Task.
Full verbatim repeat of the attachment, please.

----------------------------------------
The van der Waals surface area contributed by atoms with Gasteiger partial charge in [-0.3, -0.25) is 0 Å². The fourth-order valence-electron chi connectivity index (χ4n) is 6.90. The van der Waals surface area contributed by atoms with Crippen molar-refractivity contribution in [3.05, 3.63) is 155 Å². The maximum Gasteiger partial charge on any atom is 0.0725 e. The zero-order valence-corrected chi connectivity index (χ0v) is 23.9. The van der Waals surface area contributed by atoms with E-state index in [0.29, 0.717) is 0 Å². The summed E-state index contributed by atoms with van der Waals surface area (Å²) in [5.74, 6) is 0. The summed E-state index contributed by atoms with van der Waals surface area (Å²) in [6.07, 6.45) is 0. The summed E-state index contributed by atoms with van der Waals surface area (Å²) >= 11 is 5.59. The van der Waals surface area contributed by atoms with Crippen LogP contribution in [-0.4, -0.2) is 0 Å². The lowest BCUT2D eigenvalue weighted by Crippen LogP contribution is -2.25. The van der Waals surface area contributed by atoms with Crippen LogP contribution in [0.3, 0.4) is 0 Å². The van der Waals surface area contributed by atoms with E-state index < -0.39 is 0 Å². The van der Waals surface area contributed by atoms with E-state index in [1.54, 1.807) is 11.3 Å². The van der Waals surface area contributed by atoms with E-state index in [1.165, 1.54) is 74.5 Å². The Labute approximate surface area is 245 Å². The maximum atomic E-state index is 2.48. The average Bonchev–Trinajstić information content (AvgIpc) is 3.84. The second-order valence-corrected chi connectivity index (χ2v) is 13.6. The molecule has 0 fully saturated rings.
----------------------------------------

The van der Waals surface area contributed by atoms with Gasteiger partial charge in [-0.3, -0.25) is 0 Å². The fourth-order valence-electron chi connectivity index (χ4n) is 6.90. The van der Waals surface area contributed by atoms with Crippen molar-refractivity contribution in [3.05, 3.63) is 155 Å². The maximum Gasteiger partial charge on any atom is 0.0725 e. The zero-order valence-corrected chi connectivity index (χ0v) is 23.9. The van der Waals surface area contributed by atoms with E-state index in [0.29, 0.717) is 0 Å². The summed E-state index contributed by atoms with van der Waals surface area (Å²) in [5.74, 6) is 0. The summed E-state index contributed by atoms with van der Waals surface area (Å²) in [6.07, 6.45) is 0. The summed E-state index contributed by atoms with van der Waals surface area (Å²) >= 11 is 5.59. The van der Waals surface area contributed by atoms with Crippen LogP contribution in [-0.4, -0.2) is 0 Å². The lowest BCUT2D eigenvalue weighted by Crippen LogP contribution is -2.25. The van der Waals surface area contributed by atoms with Crippen LogP contribution in [0.3, 0.4) is 0 Å². The van der Waals surface area contributed by atoms with E-state index < -0.39 is 0 Å². The van der Waals surface area contributed by atoms with E-state index in [1.54, 1.807) is 11.3 Å². The van der Waals surface area contributed by atoms with E-state index in [1.165, 1.54) is 74.5 Å². The Labute approximate surface area is 245 Å². The maximum atomic E-state index is 2.48. The average Bonchev–Trinajstić information content (AvgIpc) is 3.84. The second-order valence-corrected chi connectivity index (χ2v) is 13.6. The molecule has 0 fully saturated rings.